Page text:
Tuesday, May 20, 2008

Reader: GCI has nerve to call papers 'hometown'

Regarding the loss of artist jobs in the TV division, a reader says of Gannett's drive to consolidate work in faraway locations: "They have the nerve to send photo toning out of state, broadcast graphics to Denver, stories to a copy desk several counties away, and ad production to India, and then call themselves your town's 'hometown newspaper.' . . . There is a very intrinsic value to having your local news produced by those who know the community."

Join the debate, in the original post.


  1. "There is a very intrinsic value to having your local news produced by those who know the community."

    Photo toning isn't news. Broadcast graphic production (as opposed to its content) isn't news. Copy desk work doesn't create news (or shouldn't if people do their jobs properly). And ads are not news.

    The local news is still produced by those who know the community or the content the best.

    Don't really know what your beef is...

  2. OK, but do not leave out the ones that do matter locally, like customer service that was centralized to Kentucky. How is someone in Kentucky going to know why a paper in Fort Myers Florida wasn't delivered in a certain neighborhood?
    And going back to "local news is still produced by those who know the community" That is a joke, the ones who really knew the community left to work in PR for the schools, companies or municipalities they use to cover. So now you have 20 somethings right out of school in a new place trying to get the know the community instead of the veteran who grew up and lived in the community who jumped ship or took the buyout. Lastly, you have these useless Gannett managers that are shipped hear from a previous Gannett location and they are new to the community and they are not exactly on the streets or rubbing elbows with the towns people. HOW'S THAT FOR BEEF!!

  3. I'm sorry, but copy editing is local. They need to know names, community sensibility, news value and context as much -- if not more -- than reporters. It's not just about the reporters, it's about the whole institution. Much as we might like to imagine, the newspaper isn't just about the copy jocks.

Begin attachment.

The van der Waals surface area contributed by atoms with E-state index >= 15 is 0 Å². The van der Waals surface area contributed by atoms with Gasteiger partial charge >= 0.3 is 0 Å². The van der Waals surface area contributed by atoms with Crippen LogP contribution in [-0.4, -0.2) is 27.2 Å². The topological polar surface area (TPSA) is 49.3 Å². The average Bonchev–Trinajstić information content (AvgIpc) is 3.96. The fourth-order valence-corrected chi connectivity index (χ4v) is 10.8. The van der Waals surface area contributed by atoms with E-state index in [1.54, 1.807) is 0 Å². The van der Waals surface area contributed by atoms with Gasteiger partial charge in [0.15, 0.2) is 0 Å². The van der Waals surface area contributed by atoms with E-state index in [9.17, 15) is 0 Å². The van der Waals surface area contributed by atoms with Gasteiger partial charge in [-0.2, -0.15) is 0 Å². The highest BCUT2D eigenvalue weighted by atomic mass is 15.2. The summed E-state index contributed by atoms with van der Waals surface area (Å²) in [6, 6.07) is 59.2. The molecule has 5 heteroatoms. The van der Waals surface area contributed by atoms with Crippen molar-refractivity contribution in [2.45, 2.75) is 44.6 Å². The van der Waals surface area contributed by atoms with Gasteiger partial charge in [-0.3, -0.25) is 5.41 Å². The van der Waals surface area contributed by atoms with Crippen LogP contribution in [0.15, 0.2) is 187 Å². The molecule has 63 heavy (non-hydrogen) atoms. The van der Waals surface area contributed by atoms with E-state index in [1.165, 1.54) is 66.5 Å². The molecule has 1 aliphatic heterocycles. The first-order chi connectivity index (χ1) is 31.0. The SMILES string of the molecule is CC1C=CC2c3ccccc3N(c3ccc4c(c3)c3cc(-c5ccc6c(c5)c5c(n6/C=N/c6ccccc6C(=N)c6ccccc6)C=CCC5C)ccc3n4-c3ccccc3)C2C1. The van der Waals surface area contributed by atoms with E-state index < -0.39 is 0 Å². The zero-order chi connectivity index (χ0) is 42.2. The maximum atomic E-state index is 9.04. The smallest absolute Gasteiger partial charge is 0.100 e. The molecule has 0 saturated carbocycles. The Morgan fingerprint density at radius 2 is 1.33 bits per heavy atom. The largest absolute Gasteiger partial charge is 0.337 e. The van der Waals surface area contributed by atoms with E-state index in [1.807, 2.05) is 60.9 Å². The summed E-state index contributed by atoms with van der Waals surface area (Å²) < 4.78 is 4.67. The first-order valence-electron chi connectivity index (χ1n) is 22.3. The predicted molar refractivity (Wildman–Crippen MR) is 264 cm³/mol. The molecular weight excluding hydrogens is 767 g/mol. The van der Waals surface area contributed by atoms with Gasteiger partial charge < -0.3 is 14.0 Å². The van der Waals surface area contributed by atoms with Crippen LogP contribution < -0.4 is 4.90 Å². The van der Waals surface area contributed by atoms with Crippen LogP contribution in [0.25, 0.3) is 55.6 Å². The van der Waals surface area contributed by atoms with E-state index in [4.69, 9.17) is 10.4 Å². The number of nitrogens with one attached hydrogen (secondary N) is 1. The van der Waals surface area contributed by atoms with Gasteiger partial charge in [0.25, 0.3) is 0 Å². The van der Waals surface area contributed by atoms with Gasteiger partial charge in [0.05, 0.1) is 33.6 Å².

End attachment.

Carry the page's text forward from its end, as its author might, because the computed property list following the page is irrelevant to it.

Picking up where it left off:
4. Silly, silly. The answer is simple. The old world consisted of everything, and everyone local...hometown. It was Americana at its best. Now its about "bucks" only. The lowest bidder gets the deal. Just like the whores that American capitalism has become. Gannett has just become the latest of whores. Paint that picture and put it into the nauseum.

  5. Every paper in the chain ceased being a hometown paper when purchased by Gannett. Decision-making is top down from headquarters. Profits flow out of town and into corporate/shareholder coffers.
    Chain papers are as "hometown" as the corner McDonald's -- or maybe less so, since those could be franchises owned locally.

  6. don't be silly -- gannett has always been a whore -- 30% profits didn't come from being a sweet young thing. but like a lot of whores, gannett got lazy and didn't put out good value for the money.

    so now gannett is getting much less than in the old days, because it can't lure the johns as easily now.

  7. It's funny... I'm an advertising artist that physically drove to meet with a client today that spends thousands of dollars to advertise 3-4 times weekly. They loved the ideas that I gave them for their business. By being able to sit across the table I could see what they were currently running and could tell why it wasn't working for them...

    I then thought... wait till this all goes overseas and she'll be doing this over the phone with a sales rep in the middle... I just can't see how Gannett thinks this is better. I understand tightening belts... but there is NO WAY that the advertisers will get any where close to what they're wanting by someone thousands of miles away... Generic SPECS... perhaps they might get something they can walk in to a cold call...

    These advertisers better get their own graphic artists or expect CRAP... Then they'll stop running because they're not seeing any results... how's that for progress...

  8. "I'm sorry, but copy editing is local. They need to know names, community sensibility, news value and context as much -- if not more -- than reporters."

    I would disagree. That's how it is now, but things can and should change. Copy editors don't need to know names. That's for the Reporter to get right and the reviewing editor to make sure gets right. They don't need to know community sensibiity, news value, and context. That's for the senior editors that budgeted the story where it's going and the reviewing editor as the final check.